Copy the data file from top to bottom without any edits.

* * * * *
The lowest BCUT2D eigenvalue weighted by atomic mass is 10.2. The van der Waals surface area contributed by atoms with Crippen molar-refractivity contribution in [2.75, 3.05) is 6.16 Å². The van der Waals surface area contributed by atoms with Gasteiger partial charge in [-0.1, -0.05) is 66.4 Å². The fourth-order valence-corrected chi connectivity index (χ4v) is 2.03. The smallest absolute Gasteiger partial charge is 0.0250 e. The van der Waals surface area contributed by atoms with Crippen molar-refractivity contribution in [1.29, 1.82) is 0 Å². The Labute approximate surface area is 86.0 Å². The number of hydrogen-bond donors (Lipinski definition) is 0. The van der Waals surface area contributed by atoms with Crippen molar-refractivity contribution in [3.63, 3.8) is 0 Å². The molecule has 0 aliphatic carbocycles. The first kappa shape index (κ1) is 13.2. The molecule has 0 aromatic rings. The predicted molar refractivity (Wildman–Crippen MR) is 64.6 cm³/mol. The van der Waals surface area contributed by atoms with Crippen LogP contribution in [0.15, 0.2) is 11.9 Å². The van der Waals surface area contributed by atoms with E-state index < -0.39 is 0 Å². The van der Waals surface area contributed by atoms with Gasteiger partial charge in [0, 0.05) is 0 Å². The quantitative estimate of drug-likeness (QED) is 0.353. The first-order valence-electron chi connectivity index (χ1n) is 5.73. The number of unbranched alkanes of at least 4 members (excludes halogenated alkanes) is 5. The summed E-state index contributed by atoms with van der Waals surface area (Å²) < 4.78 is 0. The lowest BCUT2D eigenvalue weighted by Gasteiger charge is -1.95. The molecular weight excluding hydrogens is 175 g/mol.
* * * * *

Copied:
The lowest BCUT2D eigenvalue weighted by atomic mass is 10.2. The van der Waals surface area contributed by atoms with Crippen molar-refractivity contribution in [2.75, 3.05) is 6.16 Å². The van der Waals surface area contributed by atoms with Gasteiger partial charge in [-0.1, -0.05) is 66.4 Å². The fourth-order valence-corrected chi connectivity index (χ4v) is 2.03. The smallest absolute Gasteiger partial charge is 0.0250 e. The van der Waals surface area contributed by atoms with Crippen molar-refractivity contribution in [1.29, 1.82) is 0 Å². The Labute approximate surface area is 86.0 Å². The number of hydrogen-bond donors (Lipinski definition) is 0. The van der Waals surface area contributed by atoms with Crippen molar-refractivity contribution in [3.63, 3.8) is 0 Å². The molecule has 0 aliphatic carbocycles. The first kappa shape index (κ1) is 13.2. The molecule has 0 aromatic rings. The predicted molar refractivity (Wildman–Crippen MR) is 64.6 cm³/mol. The van der Waals surface area contributed by atoms with Crippen LogP contribution in [0.15, 0.2) is 11.9 Å². The van der Waals surface area contributed by atoms with E-state index < -0.39 is 0 Å². The van der Waals surface area contributed by atoms with Gasteiger partial charge in [0, 0.05) is 0 Å². The quantitative estimate of drug-likeness (QED) is 0.353. The first-order valence-electron chi connectivity index (χ1n) is 5.73. The number of unbranched alkanes of at least 4 members (excludes halogenated alkanes) is 5. The summed E-state index contributed by atoms with van der Waals surface area (Å²) < 4.78 is 0. The lowest BCUT2D eigenvalue weighted by Gasteiger charge is -1.95. The molecular weight excluding hydrogens is 175 g/mol.